Friday, August 24, 2012

Question on Brachot 26b

Many years ago I came across a question in messechet brachot page 26b.  It is a simple question and I have asked many great Torah scholars over the last 10 years and have not received a satisfactory answer.

Last time daf yomi was learning messechet brachot Mark Zuckerberg was still running facebook out of his dorm room and twitter did not exist.

This coming Monday, August 27th, daf yomi will be learning Brachot daf 26, which means hundreds of thousands of people around the world will be focusing on the very page where my question is and social media allows me to get that question out to those people.  With so many people in the world learning page 26 on the same day, I hope that this post falls into the hands of someone who is equally bothered by this question and can come up with a satisfactory answer.

Here is the question.

The Gemara says that Avraham established shacharit.  We learn that from the place in the Torah where it says:

וַיַּשְׁכֵּ֥ם אַבְרָהָ֖ם בַּבֹּ֑קֶר אֶ֨ל־הַמָּק֔וֹם אֲשֶׁר־עָ֥מַד שָׁ֖ם
"vayshkem Avraham baboker el hamakom asher AMAD sham."  Avraham woke up early to the place where he had STOOD.
The gemara then says that we know that he was davening because the verb AMAD implies tefilah - prayer.  We know this from a verse from Tehilim chapter 106:30 that says:
 וַיַּֽעֲמֹ֣ד פִּֽ֭ינְחָס וַיְפַלֵּ֑ל וַ֝תֵּעָצַ֗ר הַמַּגֵּפָֽה 
"VAYA'AMOD Pinchas vayipalel [vateiatzar hamageiphah]"   Pinchas STOOD up and executed judgement [and stopped the plague].
The word for executing judgement is VAYIPALEL which is the same root as TEFILAH which means prayer.  Granted that prayer is a form of self judgement, but according to the simple explanation of the verse, pinchas did not pray.  He acted.  To use that verse as a proof is a stretch.

But my question is as follows: given that 106:30 is a stretch as proof that the verb AMAD means prayer, why did the author of this braitah overlook a perfectly good proof found in the very same chapter just a few verses earlier?  106:23 reads as follows:

וַיֹּ֗אמֶר לְֽהַשְׁמִ֫ידָ֥ם לוּלֵ֡י מ֘שֶׁ֤ה בְחִיר֗וֹ עָמַ֣ד בַּפֶּ֣רֶץ לְפָנָ֑יו לְהָ֘שִׁ֥יב חֲ֝מָת֗וֹ מֵֽהַשְׁחִֽית
"Vayomer lihashmidam lulei Moshe bichiro AMAD baperetz lifanav lihashiv hamato meihashchit."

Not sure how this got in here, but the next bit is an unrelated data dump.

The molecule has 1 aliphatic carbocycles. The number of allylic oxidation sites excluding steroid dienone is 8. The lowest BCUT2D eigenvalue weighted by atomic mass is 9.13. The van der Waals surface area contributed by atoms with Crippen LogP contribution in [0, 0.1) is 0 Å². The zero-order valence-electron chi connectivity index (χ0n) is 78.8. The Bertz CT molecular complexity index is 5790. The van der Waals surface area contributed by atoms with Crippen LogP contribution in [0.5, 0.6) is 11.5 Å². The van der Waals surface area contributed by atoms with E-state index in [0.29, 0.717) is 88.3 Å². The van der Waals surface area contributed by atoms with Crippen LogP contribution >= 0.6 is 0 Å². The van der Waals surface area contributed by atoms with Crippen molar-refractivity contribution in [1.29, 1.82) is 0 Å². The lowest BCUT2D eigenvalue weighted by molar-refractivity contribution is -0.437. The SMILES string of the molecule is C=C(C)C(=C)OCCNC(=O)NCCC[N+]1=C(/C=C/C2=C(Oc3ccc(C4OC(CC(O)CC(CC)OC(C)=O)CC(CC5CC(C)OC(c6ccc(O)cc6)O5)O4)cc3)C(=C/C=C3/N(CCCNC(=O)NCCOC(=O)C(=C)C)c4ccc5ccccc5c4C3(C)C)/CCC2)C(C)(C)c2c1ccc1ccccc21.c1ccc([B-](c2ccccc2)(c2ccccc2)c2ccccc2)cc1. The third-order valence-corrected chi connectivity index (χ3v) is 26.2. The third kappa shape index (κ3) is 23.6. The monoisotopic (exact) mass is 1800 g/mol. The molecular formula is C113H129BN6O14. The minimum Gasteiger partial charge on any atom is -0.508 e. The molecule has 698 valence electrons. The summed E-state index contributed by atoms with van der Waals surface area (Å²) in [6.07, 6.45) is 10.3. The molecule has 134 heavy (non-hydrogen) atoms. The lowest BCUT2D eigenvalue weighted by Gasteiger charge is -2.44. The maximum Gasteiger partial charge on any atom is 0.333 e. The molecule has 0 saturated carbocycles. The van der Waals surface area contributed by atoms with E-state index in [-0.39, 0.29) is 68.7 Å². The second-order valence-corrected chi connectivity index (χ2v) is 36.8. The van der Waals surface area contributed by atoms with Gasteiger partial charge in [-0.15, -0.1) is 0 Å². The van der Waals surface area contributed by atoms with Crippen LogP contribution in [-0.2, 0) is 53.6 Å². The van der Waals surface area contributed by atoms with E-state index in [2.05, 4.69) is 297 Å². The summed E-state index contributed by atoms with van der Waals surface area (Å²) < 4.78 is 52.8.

[Hashem] had said that He would destroy them, had not Moshe His chosen one STOOD in the breach before Him to turn away His wrath lest He destroy them.
In the Pinchas verse AMAD does not have to mean prayer.  It could easily be taken literally to mean that he stood up.  In the Moshe verse the verb AMAD is clearly a figurative expression.  Whether Moshe was sitting or standing is irrelevant.  "Standing in the breach" obviously means that he prayed.

It is hard to accept an answer that the author of the Braitah somehow overlooked this verese.  There must be some good reason why the Pinchas verse is better.  But in over 10 years nobody has been able to give me a good reason why.

If you know someone learning daf yomi please forward this to them and hopefully this time around someone can give me a good answer.  Otherwise I have to wait another 7.5 years.


  1. the gemara is trying to connect each of the verbs (amidah, sichah, pegiah) with the root word for tefillah. 106:23 does not do that.

  2. I'm with R' Steinmetz, above. The point is to have the root עמד in the same verse as the root of the word תפילה. (I believe the there is some debate as to what that root actually is. פל and another letter.)

  3. Perhaps in addition to the linguistic reason cited above, there can also be a thematic connection between the עמידה of Abraham and tat of Pinchas. Avraham in his prayer on behalf of Sodom does not deviate from the concept of Justice (shall not the Judge of all the earth do justice?) in the end his pleas fall on deaf ears. Pinchas also acts out of justice, slaying the guilty Zimri and Kozbi in spectacular fashion thereby halting the Divine plague. Only Moshe prays and acts nit out if Justice but out of a plea for Mercy. He stands in the breach to prevail upon G*d's promises to the oeople and refuses to either plea only on behalf of what the Israelites deserve nor to appease G*d through the execution of judgement
    Despite Avraham's identification with love and Pinchas' yichus with Aharon, their standing "prayers have a common thread of din that Moshe's does not share

  4. I think the Rabbi's may be specifically looking for a source in which the Teffila is actually not answered in the traditional sense.
    Pinchas' Tefilla - is as you say not answered by God but by Pinchas himself delivering the judgement.
    Moshe's tefilla is different in that it is accepted and does indeed seemingly change God's mind.
    As Avraham gazes in that early morning upon the destroyed cities it appears as if his previous plea was rejected.

    Perhaps the lesson then is that if it has brought Avraham himself closer to god in the process it is has still achieved the purpose of Tfilla just as the Tfilla of Pinchas moved him into action.